AH Primetime: Android Wear's Future Depends On Being More Open

Android Wear

Android Wear has its first birthday coming up this summer, and many fans of both Android and iOS are excited for what this year’s Google I/O conference will hold for the wearable OS.  Wear started out as a simple extension of your smartphone’s notification drawer inside what some might mistake for a stylish watch or fitness tracker, and has continued to evolve into a truer operating system.  The typical question of ‘what’s next?’ is a hard question to answer, but ‘what should happen next?’ is far easier.

Google’s excursion called Android Wear was officially launched and put forth for consumers and developers alike to buy and support last June at the conclusion of the first day of Google’s I/O developer conference, and since the original LG G Watch and Samsung Gear Live, as well as  the addition of the Motorola Moto 360  few months later, consumers now have watches from the likes of Huawei, Motorola, LG, Asus, Sony, as well as the upcoming device from the watchmakers at Tag Heuer.  But the future of this platform depends on support not just from customers and third-party developers, but also from Google and their team of developers and designers as well.

The platform that Wear has become connects a user’s smart timepiece to their Android 4.3-and-above-clad smartphone in a matter of moments using Bluetooth, allowing the phone to spend more time in the user’s pocket or purse instead of the usual in-and-out checking of notifications.  And that’s what Wear is meant to do, to allow a user to rely less on looking at the phone and let them spend time looking at a smaller, more manageable display to do the quick actions that they would normally do with their phone instead.  The easy and quick things happen on your wrist, while complex tasks happen on your phone, and Google allowed that to happen, and the future of the Wear platform has expansion in it, if success is indeed the goal.

To match the many types of Android owners, there are a larger collection of Wear-running watches than at launch, and the number and diversity will likely only continue to grow, and that’s essential.  What irked people about the Apple Watch, besides pricing because that’s a dead horse that nobody wants to beat anymore, was that the only difference between devices was color and material.  Android Wear has many form factors, from the square of LG’s G Watch and Asus’s ZenWatch, to the rounded nature of Motorola’s Moto 360, all the way to LG’s full-circle G Watch R and Watch Urbane as well as the Huawei Watch.  That span of options is a great move for the first year, but more manufacturers need to jump in and give each form factor a go, because success is both round and square in Wear.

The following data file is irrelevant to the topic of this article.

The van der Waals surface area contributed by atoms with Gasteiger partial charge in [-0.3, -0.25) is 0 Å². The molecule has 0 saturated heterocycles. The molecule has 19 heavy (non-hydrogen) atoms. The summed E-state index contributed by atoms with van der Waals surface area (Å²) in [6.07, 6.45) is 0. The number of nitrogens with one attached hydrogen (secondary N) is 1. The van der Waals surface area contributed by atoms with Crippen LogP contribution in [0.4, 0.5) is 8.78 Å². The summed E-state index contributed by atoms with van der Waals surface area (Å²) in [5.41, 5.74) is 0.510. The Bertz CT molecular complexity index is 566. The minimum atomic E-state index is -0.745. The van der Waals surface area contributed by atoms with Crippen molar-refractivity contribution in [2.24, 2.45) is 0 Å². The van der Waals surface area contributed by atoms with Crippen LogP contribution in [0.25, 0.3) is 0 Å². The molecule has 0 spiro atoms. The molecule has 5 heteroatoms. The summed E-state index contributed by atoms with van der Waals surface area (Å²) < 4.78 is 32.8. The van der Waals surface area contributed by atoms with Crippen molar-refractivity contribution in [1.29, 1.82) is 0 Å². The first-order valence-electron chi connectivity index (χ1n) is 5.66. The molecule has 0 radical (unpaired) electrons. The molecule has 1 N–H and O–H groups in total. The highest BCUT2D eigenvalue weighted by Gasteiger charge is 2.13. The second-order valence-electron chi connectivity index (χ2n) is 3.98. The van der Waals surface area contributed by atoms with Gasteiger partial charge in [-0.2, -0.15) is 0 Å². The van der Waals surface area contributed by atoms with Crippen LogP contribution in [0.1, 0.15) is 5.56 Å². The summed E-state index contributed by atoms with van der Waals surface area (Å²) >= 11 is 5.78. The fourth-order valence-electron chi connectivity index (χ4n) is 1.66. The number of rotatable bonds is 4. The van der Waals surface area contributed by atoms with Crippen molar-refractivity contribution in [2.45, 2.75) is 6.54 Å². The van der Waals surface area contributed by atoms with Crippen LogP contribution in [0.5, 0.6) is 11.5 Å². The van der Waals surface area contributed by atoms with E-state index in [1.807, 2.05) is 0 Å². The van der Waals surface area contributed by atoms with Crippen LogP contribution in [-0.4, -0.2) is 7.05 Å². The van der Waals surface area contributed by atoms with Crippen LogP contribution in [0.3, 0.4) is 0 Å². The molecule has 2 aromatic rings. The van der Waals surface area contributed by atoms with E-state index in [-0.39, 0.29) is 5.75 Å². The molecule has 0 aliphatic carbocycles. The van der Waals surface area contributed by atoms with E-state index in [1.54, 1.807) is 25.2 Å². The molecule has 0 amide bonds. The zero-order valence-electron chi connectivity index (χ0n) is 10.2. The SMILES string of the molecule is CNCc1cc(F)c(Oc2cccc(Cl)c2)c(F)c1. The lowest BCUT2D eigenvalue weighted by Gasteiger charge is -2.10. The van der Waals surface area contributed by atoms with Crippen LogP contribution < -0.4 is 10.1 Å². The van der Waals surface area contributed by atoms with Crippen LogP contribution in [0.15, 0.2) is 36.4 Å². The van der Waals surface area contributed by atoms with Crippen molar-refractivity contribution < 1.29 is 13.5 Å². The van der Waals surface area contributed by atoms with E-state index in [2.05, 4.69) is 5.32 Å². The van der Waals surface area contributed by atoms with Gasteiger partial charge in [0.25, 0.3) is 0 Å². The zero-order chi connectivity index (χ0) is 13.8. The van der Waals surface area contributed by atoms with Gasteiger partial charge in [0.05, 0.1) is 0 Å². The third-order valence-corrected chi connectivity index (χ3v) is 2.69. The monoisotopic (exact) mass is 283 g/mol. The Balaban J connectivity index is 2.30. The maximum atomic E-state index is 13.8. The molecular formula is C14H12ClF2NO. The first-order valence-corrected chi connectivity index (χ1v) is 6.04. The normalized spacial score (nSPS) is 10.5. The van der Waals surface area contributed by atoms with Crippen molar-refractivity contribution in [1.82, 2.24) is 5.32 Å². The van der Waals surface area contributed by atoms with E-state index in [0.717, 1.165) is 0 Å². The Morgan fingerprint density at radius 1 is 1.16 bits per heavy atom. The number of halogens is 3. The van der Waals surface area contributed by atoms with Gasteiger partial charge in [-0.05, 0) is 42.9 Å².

Wear also has to be, and don’t jump the gun Android fanatics and purists, adapted to run with platforms other than Android.  That’s not to say that Google should spend huge amounts of time adapting Wear to run in conjunction with more minor mobile OS plaforms like Windows, but to have it at least function fully and normally with an iPhone so that some people who want round smartwatches but have an iPhone, don’t have to spend the cash they would on an Apple Watch and instead have the option to get into the Android Wear ecosystem.  Google has to be willing to at least open up the chances, but that will ultimately rely on Apple’s willingness to allow the compatibility from their end.

Wear, as a still-young platform with still-young possibilities, needs to get the support that Android itself has, with dedicated apps, instead of just an add-on from a normal application.  It’s great, from a developer’s standpoint, to be able to have your app extend from the phone to the watch, and, even though Wear is a terminal into only a part of the phone itself, developers should get to making apps specifically for the watch, allowing them to run there and possibly offer extended features on or to the phone.

And this brings up the point that many people are still unsure about: should Android Wear be a standalone OS, or be able to run on standalone devices?  LG introduced the Watch Urbane earlier this year with both an Android Wear-clad as well as a WebOS-powered model.  the Wear option appealed immediately to Android users, while the WebOS version left many scratching their heads: why not just have Android Wear there and use the same parts?  The same could be asked of a pseudo watchphone, the Gear S by Samsung.  It allowed a user to have a normal smartphone experience, or move all functionality and dependence to the wrist and go from there, phone-free.  Wear can’t do that, but it should at least have a Gear S-like option to do so.

Not everyone wants to abandon the traditional mobile communication standard of a phone, but some others might hate the increased phone sizes and want something clean and simple that does the basics.  Android Wear 5.1.1 comes with Wi-fi support for the watches which opens up the capability to connect to Wi-Fi and allow for notifications to pop to your wrist.  This feature could extend to the watch having a data connection of its own and, using that, could disconnect when you went for a run, to allow you to stream music without your phone on your arm or in your pocket.  Small as it may seem, allowing for a true step away from the smartphone and reliance solely, though not permanently, on the watch could be a great step towards the kind of product that Samsung imagined with the Gear S as well as LG’s Watch Urbane with WebOS. All this is just hopes, goals, and possibilities, and will likely be cleared up at least somewhat during this year’s I/O conference beginning on May 28th, and Wear will likely be  large portion of the main event since there is a lot to still be done with the young platform.